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'Top spy in IRA' is named

IRA mural
"Stakeknife" was said to be in charge of vetting all the IRA's new recruits.

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SPECIAL REPORT
• Overview: Breaking the cycle
• Profiles: Key players
• Timeline: Decades of violence

LONDON, England -- A man said to be the top British spy inside the IRA has been named by at least four Sunday newspapers in the UK and Ireland.

The alleged mole, codenamed "Stakeknife," who once headed the Provisional IRA's "Internal Security Unit" and was a member of its general headquarters staff, was reportedly in hiding after his identity was exposed in the papers and on websites, the UK's Press Association said.

As the British government's most powerful weapon in its 30-year "Dirty War" against republicans, he is suspected of being allowed by a shadowy Army intelligence unit to get away with up to 40 murders, it was claimed in the Sunday newspapers.

With London's Metropolitan Police Commissioner Sir John Stevens now examining the agent as part of his inquiry into alleged security force collusion with loyalist killers in Northern Ireland, speculation about his identity had reached fever pitch in Belfast.

But the Glasgow-based Sunday Herald, the Sunday Tribune in Dublin and editions of the Sunday People and Sunday World on both sides of the Irish border have all named a man they claim to be the army's most valued informer on IRA operations.

A Northern Ireland Office spokeswoman refused to discuss the disclosure.

"We wouldn't comment on anything of an intelligence or security nature," she said.

Stakeknife has lived at addresses both in Belfast and Dublin -- but the Sunday People tabloid reported him to be at a safe house in England.

The top spy was in charge of the IRA's so-called "Nutting Squad" -- which was tasked with tracing down informers -- and head of its northern command security for almost two decades, it was claimed.

He is said to have been involved in the killings of loyalists, policemen, soldiers, and civilians to protect his cover so he could keep passing vital intelligence.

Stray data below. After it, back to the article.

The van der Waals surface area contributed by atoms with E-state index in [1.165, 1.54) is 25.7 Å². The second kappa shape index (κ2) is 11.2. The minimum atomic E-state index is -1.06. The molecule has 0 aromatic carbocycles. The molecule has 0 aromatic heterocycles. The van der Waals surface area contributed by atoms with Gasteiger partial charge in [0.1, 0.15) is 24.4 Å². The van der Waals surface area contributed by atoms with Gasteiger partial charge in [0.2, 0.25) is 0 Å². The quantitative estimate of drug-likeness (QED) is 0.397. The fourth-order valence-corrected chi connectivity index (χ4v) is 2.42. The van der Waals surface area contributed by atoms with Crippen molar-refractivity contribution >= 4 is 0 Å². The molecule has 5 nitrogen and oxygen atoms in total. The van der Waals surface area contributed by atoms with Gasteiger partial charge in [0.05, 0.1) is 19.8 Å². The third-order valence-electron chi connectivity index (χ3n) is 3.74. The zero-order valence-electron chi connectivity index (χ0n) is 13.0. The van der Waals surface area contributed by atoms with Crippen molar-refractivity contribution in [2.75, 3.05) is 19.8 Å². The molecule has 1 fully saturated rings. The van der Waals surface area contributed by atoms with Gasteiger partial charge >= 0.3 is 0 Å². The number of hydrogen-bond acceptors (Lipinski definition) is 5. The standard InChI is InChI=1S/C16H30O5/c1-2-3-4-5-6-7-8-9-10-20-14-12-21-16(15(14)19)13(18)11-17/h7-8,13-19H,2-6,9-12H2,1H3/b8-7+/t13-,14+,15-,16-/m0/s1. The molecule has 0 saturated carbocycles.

He also kidnapped, interrogated, tortured and killed other IRA men suspected of being British informers.

Stakeknife was also said to have provided his military handlers with the information which led to the so-called "Death On The Rock" killings of three IRA volunteers in Gibraltar in 1988 by the SAS, according to the Sunday Herald in Glasgow.

At the time, the IRA was convinced that their active service unit had been betrayed by an informer. But its mole hunt drew a blank.

Files based on intelligence from the double-agent were forwarded to Prime Ministers Thatcher, Major and Blair, the newspapers said.

The "Stakeknife" reports emerged just weeks after Sir John published his findings of collusion between police and soldiers and loyalist terrorists in Northern Ireland.

Up to 20 members of the security forces, both serving and retired, may face criminal prosecutions as a result of his report.

The man named as "Stakeknife" was reported to have been a low-level informant in the IRA's west Belfast brigade before being subjected to a punishment beating by the terrorist grouping during the late 1970s.

Distrustful of the police, he offered his services to the British Army before he rose through the ranks of the Provisional IRA.

As "Nutting Squad" chief he vetted every IRA volunteer recruited into the organization for nearly 20 years, it was claimed.

The names of every Provisional member was in the hands of the covert army outfit which recruited the agent -- the "Force Research Unit" (FRU).

It has been widely reported that "Stakeknife" was saved from death by FRU army handlers who allegedly redirected his loyalist assassins to 66-year-old west Belfast pensioner Francisco Notorantonio.

These claims are now at the centre of the latest stage in Sir John's 14-year probe into the murky world of double agents in Northern Ireland.


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